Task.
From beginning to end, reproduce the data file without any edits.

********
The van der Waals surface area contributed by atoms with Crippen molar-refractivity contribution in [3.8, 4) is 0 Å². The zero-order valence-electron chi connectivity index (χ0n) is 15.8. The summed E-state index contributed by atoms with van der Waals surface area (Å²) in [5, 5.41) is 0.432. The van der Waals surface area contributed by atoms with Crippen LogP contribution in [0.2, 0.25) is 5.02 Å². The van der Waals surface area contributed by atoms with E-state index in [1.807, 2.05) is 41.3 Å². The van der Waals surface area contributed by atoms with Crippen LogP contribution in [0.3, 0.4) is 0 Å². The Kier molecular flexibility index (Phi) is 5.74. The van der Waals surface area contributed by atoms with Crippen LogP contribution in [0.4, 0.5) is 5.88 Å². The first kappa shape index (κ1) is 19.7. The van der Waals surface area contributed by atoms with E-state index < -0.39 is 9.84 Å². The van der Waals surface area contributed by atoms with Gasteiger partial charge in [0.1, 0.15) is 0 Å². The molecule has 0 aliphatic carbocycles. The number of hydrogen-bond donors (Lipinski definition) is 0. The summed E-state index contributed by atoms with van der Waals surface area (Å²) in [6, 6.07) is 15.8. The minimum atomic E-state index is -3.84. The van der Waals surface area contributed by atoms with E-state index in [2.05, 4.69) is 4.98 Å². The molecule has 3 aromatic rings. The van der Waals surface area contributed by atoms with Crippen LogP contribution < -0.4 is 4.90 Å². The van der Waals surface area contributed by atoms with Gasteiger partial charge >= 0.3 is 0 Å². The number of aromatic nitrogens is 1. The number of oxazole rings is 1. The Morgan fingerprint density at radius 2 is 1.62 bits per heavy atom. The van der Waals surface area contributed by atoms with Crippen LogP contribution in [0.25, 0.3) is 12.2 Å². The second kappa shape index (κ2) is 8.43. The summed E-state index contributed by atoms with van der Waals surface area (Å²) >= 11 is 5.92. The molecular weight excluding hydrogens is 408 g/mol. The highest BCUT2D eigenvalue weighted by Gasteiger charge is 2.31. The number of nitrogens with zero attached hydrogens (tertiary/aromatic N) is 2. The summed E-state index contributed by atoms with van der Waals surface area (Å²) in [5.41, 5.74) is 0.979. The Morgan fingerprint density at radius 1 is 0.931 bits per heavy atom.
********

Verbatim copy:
The van der Waals surface area contributed by atoms with Crippen molar-refractivity contribution in [3.8, 4) is 0 Å². The zero-order valence-electron chi connectivity index (χ0n) is 15.8. The summed E-state index contributed by atoms with van der Waals surface area (Å²) in [5, 5.41) is 0.432. The van der Waals surface area contributed by atoms with Crippen LogP contribution in [0.2, 0.25) is 5.02 Å². The van der Waals surface area contributed by atoms with E-state index in [1.807, 2.05) is 41.3 Å². The van der Waals surface area contributed by atoms with Crippen LogP contribution in [0.3, 0.4) is 0 Å². The Kier molecular flexibility index (Phi) is 5.74. The van der Waals surface area contributed by atoms with Crippen LogP contribution in [0.4, 0.5) is 5.88 Å². The first kappa shape index (κ1) is 19.7. The van der Waals surface area contributed by atoms with E-state index < -0.39 is 9.84 Å². The van der Waals surface area contributed by atoms with Gasteiger partial charge in [0.1, 0.15) is 0 Å². The molecule has 0 aliphatic carbocycles. The number of hydrogen-bond donors (Lipinski definition) is 0. The summed E-state index contributed by atoms with van der Waals surface area (Å²) in [6, 6.07) is 15.8. The minimum atomic E-state index is -3.84. The van der Waals surface area contributed by atoms with E-state index in [2.05, 4.69) is 4.98 Å². The molecule has 3 aromatic rings. The van der Waals surface area contributed by atoms with Crippen LogP contribution < -0.4 is 4.90 Å². The van der Waals surface area contributed by atoms with Gasteiger partial charge >= 0.3 is 0 Å². The number of aromatic nitrogens is 1. The number of oxazole rings is 1. The Morgan fingerprint density at radius 2 is 1.62 bits per heavy atom. The van der Waals surface area contributed by atoms with Crippen LogP contribution in [0.25, 0.3) is 12.2 Å². The second kappa shape index (κ2) is 8.43. The summed E-state index contributed by atoms with van der Waals surface area (Å²) >= 11 is 5.92. The molecular weight excluding hydrogens is 408 g/mol. The highest BCUT2D eigenvalue weighted by Gasteiger charge is 2.31. The number of nitrogens with zero attached hydrogens (tertiary/aromatic N) is 2. The summed E-state index contributed by atoms with van der Waals surface area (Å²) in [5.41, 5.74) is 0.979. The Morgan fingerprint density at radius 1 is 0.931 bits per heavy atom.